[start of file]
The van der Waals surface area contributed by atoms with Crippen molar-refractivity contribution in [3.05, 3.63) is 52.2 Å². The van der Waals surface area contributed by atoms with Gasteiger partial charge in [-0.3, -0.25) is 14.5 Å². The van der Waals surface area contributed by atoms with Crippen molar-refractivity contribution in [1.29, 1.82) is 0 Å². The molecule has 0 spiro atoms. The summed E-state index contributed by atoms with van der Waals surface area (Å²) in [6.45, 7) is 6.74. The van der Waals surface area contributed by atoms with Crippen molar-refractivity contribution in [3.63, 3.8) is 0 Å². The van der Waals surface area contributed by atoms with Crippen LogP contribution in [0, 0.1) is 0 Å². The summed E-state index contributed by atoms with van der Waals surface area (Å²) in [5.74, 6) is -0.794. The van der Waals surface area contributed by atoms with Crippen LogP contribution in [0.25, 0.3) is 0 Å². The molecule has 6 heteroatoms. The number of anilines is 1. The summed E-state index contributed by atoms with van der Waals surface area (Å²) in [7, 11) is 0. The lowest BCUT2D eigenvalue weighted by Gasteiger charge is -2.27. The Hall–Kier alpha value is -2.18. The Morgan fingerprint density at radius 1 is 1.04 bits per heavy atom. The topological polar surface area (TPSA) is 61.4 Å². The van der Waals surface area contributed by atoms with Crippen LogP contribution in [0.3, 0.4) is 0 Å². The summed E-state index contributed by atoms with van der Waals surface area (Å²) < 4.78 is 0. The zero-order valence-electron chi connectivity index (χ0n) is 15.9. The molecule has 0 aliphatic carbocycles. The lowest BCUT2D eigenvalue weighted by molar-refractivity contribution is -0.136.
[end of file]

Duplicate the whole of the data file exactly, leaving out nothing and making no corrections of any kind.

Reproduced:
The van der Waals surface area contributed by atoms with Crippen molar-refractivity contribution in [3.05, 3.63) is 52.2 Å². The van der Waals surface area contributed by atoms with Gasteiger partial charge in [-0.3, -0.25) is 14.5 Å². The van der Waals surface area contributed by atoms with Crippen molar-refractivity contribution in [1.29, 1.82) is 0 Å². The molecule has 0 spiro atoms. The summed E-state index contributed by atoms with van der Waals surface area (Å²) in [6.45, 7) is 6.74. The van der Waals surface area contributed by atoms with Crippen molar-refractivity contribution in [3.63, 3.8) is 0 Å². The van der Waals surface area contributed by atoms with Crippen LogP contribution in [0, 0.1) is 0 Å². The summed E-state index contributed by atoms with van der Waals surface area (Å²) in [5.74, 6) is -0.794. The van der Waals surface area contributed by atoms with Crippen LogP contribution in [0.25, 0.3) is 0 Å². The molecule has 6 heteroatoms. The number of anilines is 1. The summed E-state index contributed by atoms with van der Waals surface area (Å²) in [7, 11) is 0. The lowest BCUT2D eigenvalue weighted by Gasteiger charge is -2.27. The Hall–Kier alpha value is -2.18. The Morgan fingerprint density at radius 1 is 1.04 bits per heavy atom. The topological polar surface area (TPSA) is 61.4 Å². The van der Waals surface area contributed by atoms with Crippen LogP contribution in [0.3, 0.4) is 0 Å². The summed E-state index contributed by atoms with van der Waals surface area (Å²) < 4.78 is 0. The zero-order valence-electron chi connectivity index (χ0n) is 15.9. The molecule has 0 aliphatic carbocycles. The lowest BCUT2D eigenvalue weighted by molar-refractivity contribution is -0.136.